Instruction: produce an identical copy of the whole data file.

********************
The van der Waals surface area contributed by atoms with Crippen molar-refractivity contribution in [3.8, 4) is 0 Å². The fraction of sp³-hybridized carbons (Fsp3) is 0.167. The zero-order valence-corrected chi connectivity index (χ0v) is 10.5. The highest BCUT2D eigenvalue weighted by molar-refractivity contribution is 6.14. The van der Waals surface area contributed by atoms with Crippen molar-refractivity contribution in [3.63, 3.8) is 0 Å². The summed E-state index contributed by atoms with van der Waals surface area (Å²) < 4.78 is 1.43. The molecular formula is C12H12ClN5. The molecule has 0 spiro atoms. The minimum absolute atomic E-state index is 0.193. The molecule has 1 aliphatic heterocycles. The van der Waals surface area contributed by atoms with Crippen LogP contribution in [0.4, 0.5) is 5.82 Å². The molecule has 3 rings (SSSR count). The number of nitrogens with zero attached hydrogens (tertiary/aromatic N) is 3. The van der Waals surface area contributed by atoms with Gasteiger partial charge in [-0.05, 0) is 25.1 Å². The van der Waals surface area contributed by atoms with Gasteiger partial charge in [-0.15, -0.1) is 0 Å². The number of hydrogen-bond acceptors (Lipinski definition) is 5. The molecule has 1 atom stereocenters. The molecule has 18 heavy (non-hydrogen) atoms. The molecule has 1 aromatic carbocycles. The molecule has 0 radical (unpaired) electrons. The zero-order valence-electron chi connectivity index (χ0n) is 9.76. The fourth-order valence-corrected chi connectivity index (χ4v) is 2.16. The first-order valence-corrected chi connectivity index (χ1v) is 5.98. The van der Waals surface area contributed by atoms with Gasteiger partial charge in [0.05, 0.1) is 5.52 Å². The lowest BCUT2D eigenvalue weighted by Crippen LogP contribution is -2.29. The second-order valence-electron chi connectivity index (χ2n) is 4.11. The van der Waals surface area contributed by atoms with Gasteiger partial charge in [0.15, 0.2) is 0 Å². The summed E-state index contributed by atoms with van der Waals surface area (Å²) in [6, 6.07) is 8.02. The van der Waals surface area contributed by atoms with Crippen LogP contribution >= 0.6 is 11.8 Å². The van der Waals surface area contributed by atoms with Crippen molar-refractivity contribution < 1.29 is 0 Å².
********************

The van der Waals surface area contributed by atoms with Crippen molar-refractivity contribution in [3.8, 4) is 0 Å². The fraction of sp³-hybridized carbons (Fsp3) is 0.167. The zero-order valence-corrected chi connectivity index (χ0v) is 10.5. The highest BCUT2D eigenvalue weighted by molar-refractivity contribution is 6.14. The van der Waals surface area contributed by atoms with Crippen molar-refractivity contribution in [3.63, 3.8) is 0 Å². The summed E-state index contributed by atoms with van der Waals surface area (Å²) < 4.78 is 1.43. The molecular formula is C12H12ClN5. The molecule has 0 spiro atoms. The minimum absolute atomic E-state index is 0.193. The molecule has 1 aliphatic heterocycles. The van der Waals surface area contributed by atoms with Crippen LogP contribution in [0.4, 0.5) is 5.82 Å². The molecule has 3 rings (SSSR count). The number of nitrogens with zero attached hydrogens (tertiary/aromatic N) is 3. The van der Waals surface area contributed by atoms with Gasteiger partial charge in [-0.05, 0) is 25.1 Å². The van der Waals surface area contributed by atoms with Gasteiger partial charge in [-0.15, -0.1) is 0 Å². The number of hydrogen-bond acceptors (Lipinski definition) is 5. The molecule has 1 atom stereocenters. The molecule has 18 heavy (non-hydrogen) atoms. The molecule has 1 aromatic carbocycles. The molecule has 0 radical (unpaired) electrons. The zero-order valence-electron chi connectivity index (χ0n) is 9.76. The fourth-order valence-corrected chi connectivity index (χ4v) is 2.16. The first-order valence-corrected chi connectivity index (χ1v) is 5.98. The van der Waals surface area contributed by atoms with Gasteiger partial charge in [0.05, 0.1) is 5.52 Å². The lowest BCUT2D eigenvalue weighted by Crippen LogP contribution is -2.29. The second-order valence-electron chi connectivity index (χ2n) is 4.11. The van der Waals surface area contributed by atoms with Gasteiger partial charge in [0.15, 0.2) is 0 Å². The summed E-state index contributed by atoms with van der Waals surface area (Å²) in [6, 6.07) is 8.02. The van der Waals surface area contributed by atoms with Crippen LogP contribution >= 0.6 is 11.8 Å². The van der Waals surface area contributed by atoms with Crippen molar-refractivity contribution < 1.29 is 0 Å².